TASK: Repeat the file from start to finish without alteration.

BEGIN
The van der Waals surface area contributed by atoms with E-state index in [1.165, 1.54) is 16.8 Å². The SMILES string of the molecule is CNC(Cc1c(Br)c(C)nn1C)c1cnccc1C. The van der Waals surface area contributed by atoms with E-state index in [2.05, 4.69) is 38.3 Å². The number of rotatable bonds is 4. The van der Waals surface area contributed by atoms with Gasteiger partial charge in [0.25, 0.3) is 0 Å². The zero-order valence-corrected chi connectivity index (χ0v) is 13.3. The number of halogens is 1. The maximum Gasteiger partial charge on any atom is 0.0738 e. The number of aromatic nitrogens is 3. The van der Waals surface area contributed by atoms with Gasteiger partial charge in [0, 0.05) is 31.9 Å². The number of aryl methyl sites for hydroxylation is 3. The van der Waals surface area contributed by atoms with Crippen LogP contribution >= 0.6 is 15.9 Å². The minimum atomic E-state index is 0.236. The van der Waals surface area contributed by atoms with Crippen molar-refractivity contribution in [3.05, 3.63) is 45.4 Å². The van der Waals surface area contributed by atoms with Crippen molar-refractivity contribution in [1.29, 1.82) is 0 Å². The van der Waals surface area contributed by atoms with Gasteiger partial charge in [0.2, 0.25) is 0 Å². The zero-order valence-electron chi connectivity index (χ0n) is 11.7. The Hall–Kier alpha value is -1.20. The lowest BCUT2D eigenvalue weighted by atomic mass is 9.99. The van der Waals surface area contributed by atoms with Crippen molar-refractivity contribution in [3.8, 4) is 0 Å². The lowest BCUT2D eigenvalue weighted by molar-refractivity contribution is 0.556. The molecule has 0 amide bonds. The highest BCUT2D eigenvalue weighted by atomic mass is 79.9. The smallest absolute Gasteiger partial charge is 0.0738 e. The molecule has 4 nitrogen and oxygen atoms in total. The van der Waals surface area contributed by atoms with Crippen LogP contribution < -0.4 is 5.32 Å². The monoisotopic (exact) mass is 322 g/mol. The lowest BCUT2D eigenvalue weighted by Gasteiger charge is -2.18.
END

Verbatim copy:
The van der Waals surface area contributed by atoms with E-state index in [1.165, 1.54) is 16.8 Å². The SMILES string of the molecule is CNC(Cc1c(Br)c(C)nn1C)c1cnccc1C. The van der Waals surface area contributed by atoms with E-state index in [2.05, 4.69) is 38.3 Å². The number of rotatable bonds is 4. The van der Waals surface area contributed by atoms with Gasteiger partial charge in [0.25, 0.3) is 0 Å². The zero-order valence-corrected chi connectivity index (χ0v) is 13.3. The number of halogens is 1. The maximum Gasteiger partial charge on any atom is 0.0738 e. The number of aromatic nitrogens is 3. The van der Waals surface area contributed by atoms with Gasteiger partial charge in [0, 0.05) is 31.9 Å². The number of aryl methyl sites for hydroxylation is 3. The van der Waals surface area contributed by atoms with Crippen LogP contribution >= 0.6 is 15.9 Å². The minimum atomic E-state index is 0.236. The van der Waals surface area contributed by atoms with Crippen molar-refractivity contribution in [3.05, 3.63) is 45.4 Å². The van der Waals surface area contributed by atoms with Crippen molar-refractivity contribution in [1.29, 1.82) is 0 Å². The van der Waals surface area contributed by atoms with Gasteiger partial charge in [0.2, 0.25) is 0 Å². The zero-order valence-electron chi connectivity index (χ0n) is 11.7. The Hall–Kier alpha value is -1.20. The lowest BCUT2D eigenvalue weighted by atomic mass is 9.99. The van der Waals surface area contributed by atoms with Crippen molar-refractivity contribution in [3.8, 4) is 0 Å². The lowest BCUT2D eigenvalue weighted by molar-refractivity contribution is 0.556. The molecule has 0 amide bonds. The highest BCUT2D eigenvalue weighted by atomic mass is 79.9. The smallest absolute Gasteiger partial charge is 0.0738 e. The molecule has 4 nitrogen and oxygen atoms in total. The van der Waals surface area contributed by atoms with Crippen LogP contribution < -0.4 is 5.32 Å². The monoisotopic (exact) mass is 322 g/mol. The lowest BCUT2D eigenvalue weighted by Gasteiger charge is -2.18.